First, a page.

ARTICLE 19 urges the Sri Lankan parliament to adopt the draft Right to Information Act put forward by the cabinet, which if passed as is, would be one of the best in the world.
“The draft Right to Information Act put forward by Cabinet would firmly protect the right in law and therefore we urge parliament to adopt the Act without changes, so that the people of Sri Lanka can being to use it,” said Thomas Hughes, ARTICLE 19’s Executive Director.
“Once adopted, the next few years will be a crucial test: having a good Act does not necessarily result in a transparent and accountable government. Experiences from neighbouring countries show that the hard work is about to begin: to ensure that information officers are quickly appointed and trained, and civil society needs to begin requesting as soon as possible.”
On 2 December 2015, the Sri Lankan Cabinet approved the draft Right to Information Act and sent it for discussion at the provincial level before being put to parliament. The draft Act has a number of excellent features:
- It provides for a strong and independent information commission that will be able to order the release of information being withheld by public bodies
- It provides seats on the information commission for civil society and media representatives
- It includes a broad public interest test for nearly all exemptions. This test will limit the application of exemptions where there is a greater public interest in the release of the information. Furthermore, many of the exemption also contain a specific public interest test too
- It specifically overrides other existing laws that may conflict with it
- It limits the restrictions on information that is over 10 years old.
There are a number of provisions that could be improved by Parliament:
- The draft Act limits the right to Sri Lankan citizens only. However, information, like other human rights, should be available to everyone. Many marginalised people or those displaced by conflict may not have citizenship or evidence of citizenship and would therefore be denied their right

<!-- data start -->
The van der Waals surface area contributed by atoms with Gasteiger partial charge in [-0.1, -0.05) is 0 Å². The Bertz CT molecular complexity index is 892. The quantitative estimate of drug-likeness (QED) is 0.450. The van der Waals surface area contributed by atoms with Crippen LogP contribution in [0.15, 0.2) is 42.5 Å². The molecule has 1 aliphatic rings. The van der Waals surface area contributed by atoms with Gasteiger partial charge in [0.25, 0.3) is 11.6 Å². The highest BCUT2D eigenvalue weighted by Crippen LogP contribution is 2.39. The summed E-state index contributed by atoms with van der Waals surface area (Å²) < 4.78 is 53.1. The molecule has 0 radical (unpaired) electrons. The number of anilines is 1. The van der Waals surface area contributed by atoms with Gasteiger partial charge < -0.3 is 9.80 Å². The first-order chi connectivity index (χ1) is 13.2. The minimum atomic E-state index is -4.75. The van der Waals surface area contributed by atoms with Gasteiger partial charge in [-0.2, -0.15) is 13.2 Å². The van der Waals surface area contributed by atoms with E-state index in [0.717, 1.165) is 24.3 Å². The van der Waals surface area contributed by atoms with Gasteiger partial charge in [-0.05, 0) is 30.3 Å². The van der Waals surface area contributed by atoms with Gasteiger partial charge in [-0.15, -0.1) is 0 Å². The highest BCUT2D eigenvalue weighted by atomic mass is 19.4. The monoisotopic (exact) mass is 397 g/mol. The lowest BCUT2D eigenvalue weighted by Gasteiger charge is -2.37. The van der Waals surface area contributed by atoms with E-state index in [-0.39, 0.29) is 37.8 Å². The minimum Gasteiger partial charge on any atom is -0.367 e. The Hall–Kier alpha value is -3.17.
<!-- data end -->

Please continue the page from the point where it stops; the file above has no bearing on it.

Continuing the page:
- The exemptions on information relating to defence, national security and trade negotiations could be further limited with a requirement that the exemption only applies to the release of such information that is likely to cause serious harm
- The long time limits could be reduced. Currently, officials are given 14 working days to decide whether to release the information, and a further 14 days to actually do so. Officials also have the ability to extend the deadline for a further 21 working days. In total, 49 working days, or 10 weeks, is a comparatively long time.
A law protecting the right to freedom of information was a key manifesto pledge of the current government. ARTICLE 19 reviewed an earlier draft of the bill in February and May 2015, and met with Prime Minister Ranil Wickremesinghe in May to discuss the bill’s shortcomings as part of a post-election media freedom mission.
Upon Sri Lanka adopting the law, South Asia will become one of the leading regions in legislating to protect the right to information. A map of states with right to information laws is available on the ARTICLE 19’s website, which includes the laws in Bangladesh, India, Maldives, Nepal and Pakistan.
ARTICLE 19 reviewed all the right to information laws in the Asia region, pinpointing their strengths and weaknesses in the report ‘Asia Disclosed’ published September 2015.